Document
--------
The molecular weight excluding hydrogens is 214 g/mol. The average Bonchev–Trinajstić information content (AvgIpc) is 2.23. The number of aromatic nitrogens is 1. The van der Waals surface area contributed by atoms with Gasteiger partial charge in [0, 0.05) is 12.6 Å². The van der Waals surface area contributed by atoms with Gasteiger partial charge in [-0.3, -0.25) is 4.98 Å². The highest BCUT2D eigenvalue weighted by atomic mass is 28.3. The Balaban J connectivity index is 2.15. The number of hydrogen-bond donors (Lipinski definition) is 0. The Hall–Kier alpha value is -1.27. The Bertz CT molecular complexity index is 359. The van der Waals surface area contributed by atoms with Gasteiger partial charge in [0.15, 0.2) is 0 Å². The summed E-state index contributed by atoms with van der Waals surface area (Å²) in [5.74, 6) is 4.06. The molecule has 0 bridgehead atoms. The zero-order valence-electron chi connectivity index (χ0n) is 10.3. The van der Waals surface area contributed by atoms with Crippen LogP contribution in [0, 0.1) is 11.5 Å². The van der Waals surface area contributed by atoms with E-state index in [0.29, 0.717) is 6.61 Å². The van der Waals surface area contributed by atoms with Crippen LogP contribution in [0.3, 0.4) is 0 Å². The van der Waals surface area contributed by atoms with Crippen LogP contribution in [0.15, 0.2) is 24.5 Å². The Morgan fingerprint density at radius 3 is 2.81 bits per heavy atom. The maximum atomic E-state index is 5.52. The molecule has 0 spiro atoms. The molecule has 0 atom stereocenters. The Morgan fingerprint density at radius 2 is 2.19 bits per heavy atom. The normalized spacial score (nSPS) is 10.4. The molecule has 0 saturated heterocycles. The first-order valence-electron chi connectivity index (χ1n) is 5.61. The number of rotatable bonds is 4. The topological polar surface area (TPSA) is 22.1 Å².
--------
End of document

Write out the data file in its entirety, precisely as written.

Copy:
The molecular weight excluding hydrogens is 214 g/mol. The average Bonchev–Trinajstić information content (AvgIpc) is 2.23. The number of aromatic nitrogens is 1. The van der Waals surface area contributed by atoms with Gasteiger partial charge in [0, 0.05) is 12.6 Å². The van der Waals surface area contributed by atoms with Gasteiger partial charge in [-0.3, -0.25) is 4.98 Å². The highest BCUT2D eigenvalue weighted by atomic mass is 28.3. The Balaban J connectivity index is 2.15. The number of hydrogen-bond donors (Lipinski definition) is 0. The Hall–Kier alpha value is -1.27. The Bertz CT molecular complexity index is 359. The van der Waals surface area contributed by atoms with Gasteiger partial charge in [0.15, 0.2) is 0 Å². The summed E-state index contributed by atoms with van der Waals surface area (Å²) in [5.74, 6) is 4.06. The molecule has 0 bridgehead atoms. The zero-order valence-electron chi connectivity index (χ0n) is 10.3. The van der Waals surface area contributed by atoms with Crippen LogP contribution in [0, 0.1) is 11.5 Å². The van der Waals surface area contributed by atoms with E-state index in [0.29, 0.717) is 6.61 Å². The van der Waals surface area contributed by atoms with Crippen LogP contribution in [0.3, 0.4) is 0 Å². The van der Waals surface area contributed by atoms with Crippen LogP contribution in [0.15, 0.2) is 24.5 Å². The Morgan fingerprint density at radius 3 is 2.81 bits per heavy atom. The maximum atomic E-state index is 5.52. The molecule has 0 spiro atoms. The molecule has 0 atom stereocenters. The Morgan fingerprint density at radius 2 is 2.19 bits per heavy atom. The normalized spacial score (nSPS) is 10.4. The molecule has 0 saturated heterocycles. The first-order valence-electron chi connectivity index (χ1n) is 5.61. The number of rotatable bonds is 4. The topological polar surface area (TPSA) is 22.1 Å².